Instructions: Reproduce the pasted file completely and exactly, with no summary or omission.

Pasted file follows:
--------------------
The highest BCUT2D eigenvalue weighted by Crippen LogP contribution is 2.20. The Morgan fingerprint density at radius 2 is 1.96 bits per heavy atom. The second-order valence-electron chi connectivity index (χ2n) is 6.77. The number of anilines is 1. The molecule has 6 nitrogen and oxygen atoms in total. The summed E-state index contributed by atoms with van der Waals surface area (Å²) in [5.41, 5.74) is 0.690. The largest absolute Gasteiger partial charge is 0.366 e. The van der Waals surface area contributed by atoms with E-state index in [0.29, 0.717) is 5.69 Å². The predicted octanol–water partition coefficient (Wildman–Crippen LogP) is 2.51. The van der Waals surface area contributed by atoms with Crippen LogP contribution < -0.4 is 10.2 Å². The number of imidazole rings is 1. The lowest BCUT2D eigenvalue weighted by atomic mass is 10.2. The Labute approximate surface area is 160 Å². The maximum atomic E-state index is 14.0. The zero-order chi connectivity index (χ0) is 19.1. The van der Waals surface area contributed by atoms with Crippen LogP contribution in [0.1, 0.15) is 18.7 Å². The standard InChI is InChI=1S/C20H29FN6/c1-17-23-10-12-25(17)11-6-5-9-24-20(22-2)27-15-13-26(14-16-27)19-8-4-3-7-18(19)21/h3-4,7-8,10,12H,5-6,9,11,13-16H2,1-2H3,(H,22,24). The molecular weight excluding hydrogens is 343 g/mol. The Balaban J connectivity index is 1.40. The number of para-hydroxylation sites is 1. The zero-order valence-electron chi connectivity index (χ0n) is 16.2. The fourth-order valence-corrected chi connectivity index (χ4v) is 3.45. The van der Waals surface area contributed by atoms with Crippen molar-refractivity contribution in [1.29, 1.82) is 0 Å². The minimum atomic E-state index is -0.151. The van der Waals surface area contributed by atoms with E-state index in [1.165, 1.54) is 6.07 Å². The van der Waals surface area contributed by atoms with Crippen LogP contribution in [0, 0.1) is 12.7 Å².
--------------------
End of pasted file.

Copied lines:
The highest BCUT2D eigenvalue weighted by Crippen LogP contribution is 2.20. The Morgan fingerprint density at radius 2 is 1.96 bits per heavy atom. The second-order valence-electron chi connectivity index (χ2n) is 6.77. The number of anilines is 1. The molecule has 6 nitrogen and oxygen atoms in total. The summed E-state index contributed by atoms with van der Waals surface area (Å²) in [5.41, 5.74) is 0.690. The largest absolute Gasteiger partial charge is 0.366 e. The van der Waals surface area contributed by atoms with E-state index in [0.29, 0.717) is 5.69 Å². The predicted octanol–water partition coefficient (Wildman–Crippen LogP) is 2.51. The van der Waals surface area contributed by atoms with Crippen LogP contribution < -0.4 is 10.2 Å². The number of imidazole rings is 1. The lowest BCUT2D eigenvalue weighted by atomic mass is 10.2. The Labute approximate surface area is 160 Å². The maximum atomic E-state index is 14.0. The zero-order chi connectivity index (χ0) is 19.1. The van der Waals surface area contributed by atoms with Crippen LogP contribution in [0.1, 0.15) is 18.7 Å². The standard InChI is InChI=1S/C20H29FN6/c1-17-23-10-12-25(17)11-6-5-9-24-20(22-2)27-15-13-26(14-16-27)19-8-4-3-7-18(19)21/h3-4,7-8,10,12H,5-6,9,11,13-16H2,1-2H3,(H,22,24). The molecular weight excluding hydrogens is 343 g/mol. The Balaban J connectivity index is 1.40. The number of para-hydroxylation sites is 1. The zero-order valence-electron chi connectivity index (χ0n) is 16.2. The fourth-order valence-corrected chi connectivity index (χ4v) is 3.45. The van der Waals surface area contributed by atoms with Crippen molar-refractivity contribution in [1.29, 1.82) is 0 Å². The minimum atomic E-state index is -0.151. The van der Waals surface area contributed by atoms with E-state index in [1.165, 1.54) is 6.07 Å². The van der Waals surface area contributed by atoms with Crippen LogP contribution in [0, 0.1) is 12.7 Å².